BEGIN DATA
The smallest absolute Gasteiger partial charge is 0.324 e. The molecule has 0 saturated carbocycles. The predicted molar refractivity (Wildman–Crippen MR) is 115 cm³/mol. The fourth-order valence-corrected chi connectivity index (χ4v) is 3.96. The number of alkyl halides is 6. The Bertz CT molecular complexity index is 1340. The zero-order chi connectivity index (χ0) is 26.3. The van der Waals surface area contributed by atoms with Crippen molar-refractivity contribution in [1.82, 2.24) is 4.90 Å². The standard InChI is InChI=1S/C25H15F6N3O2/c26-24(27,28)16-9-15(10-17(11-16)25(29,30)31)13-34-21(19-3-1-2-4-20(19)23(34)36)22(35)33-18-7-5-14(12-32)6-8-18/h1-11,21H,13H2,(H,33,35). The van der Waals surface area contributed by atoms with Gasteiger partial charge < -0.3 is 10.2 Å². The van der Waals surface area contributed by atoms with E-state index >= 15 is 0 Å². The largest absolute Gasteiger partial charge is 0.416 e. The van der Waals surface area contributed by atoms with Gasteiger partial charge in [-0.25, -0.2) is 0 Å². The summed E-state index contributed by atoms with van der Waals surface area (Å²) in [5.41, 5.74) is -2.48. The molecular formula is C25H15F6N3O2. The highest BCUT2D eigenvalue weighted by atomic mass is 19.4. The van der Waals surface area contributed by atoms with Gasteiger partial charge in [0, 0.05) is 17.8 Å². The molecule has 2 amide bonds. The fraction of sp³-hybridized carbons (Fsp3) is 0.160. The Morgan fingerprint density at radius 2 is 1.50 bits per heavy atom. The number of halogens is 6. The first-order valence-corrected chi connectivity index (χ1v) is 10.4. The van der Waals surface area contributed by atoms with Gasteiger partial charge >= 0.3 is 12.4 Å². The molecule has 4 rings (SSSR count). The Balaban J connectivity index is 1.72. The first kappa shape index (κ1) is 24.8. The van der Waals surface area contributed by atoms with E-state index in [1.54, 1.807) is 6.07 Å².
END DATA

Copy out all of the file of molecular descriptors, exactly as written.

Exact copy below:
The smallest absolute Gasteiger partial charge is 0.324 e. The molecule has 0 saturated carbocycles. The predicted molar refractivity (Wildman–Crippen MR) is 115 cm³/mol. The fourth-order valence-corrected chi connectivity index (χ4v) is 3.96. The number of alkyl halides is 6. The Bertz CT molecular complexity index is 1340. The zero-order chi connectivity index (χ0) is 26.3. The van der Waals surface area contributed by atoms with Crippen molar-refractivity contribution in [1.82, 2.24) is 4.90 Å². The standard InChI is InChI=1S/C25H15F6N3O2/c26-24(27,28)16-9-15(10-17(11-16)25(29,30)31)13-34-21(19-3-1-2-4-20(19)23(34)36)22(35)33-18-7-5-14(12-32)6-8-18/h1-11,21H,13H2,(H,33,35). The van der Waals surface area contributed by atoms with Gasteiger partial charge < -0.3 is 10.2 Å². The van der Waals surface area contributed by atoms with E-state index >= 15 is 0 Å². The largest absolute Gasteiger partial charge is 0.416 e. The van der Waals surface area contributed by atoms with Gasteiger partial charge in [-0.25, -0.2) is 0 Å². The summed E-state index contributed by atoms with van der Waals surface area (Å²) in [5.41, 5.74) is -2.48. The molecular formula is C25H15F6N3O2. The highest BCUT2D eigenvalue weighted by atomic mass is 19.4. The van der Waals surface area contributed by atoms with Gasteiger partial charge in [0, 0.05) is 17.8 Å². The molecule has 2 amide bonds. The fraction of sp³-hybridized carbons (Fsp3) is 0.160. The Morgan fingerprint density at radius 2 is 1.50 bits per heavy atom. The number of halogens is 6. The first-order valence-corrected chi connectivity index (χ1v) is 10.4. The van der Waals surface area contributed by atoms with Gasteiger partial charge >= 0.3 is 12.4 Å². The molecule has 4 rings (SSSR count). The Balaban J connectivity index is 1.72. The first kappa shape index (κ1) is 24.8. The van der Waals surface area contributed by atoms with E-state index in [1.54, 1.807) is 6.07 Å².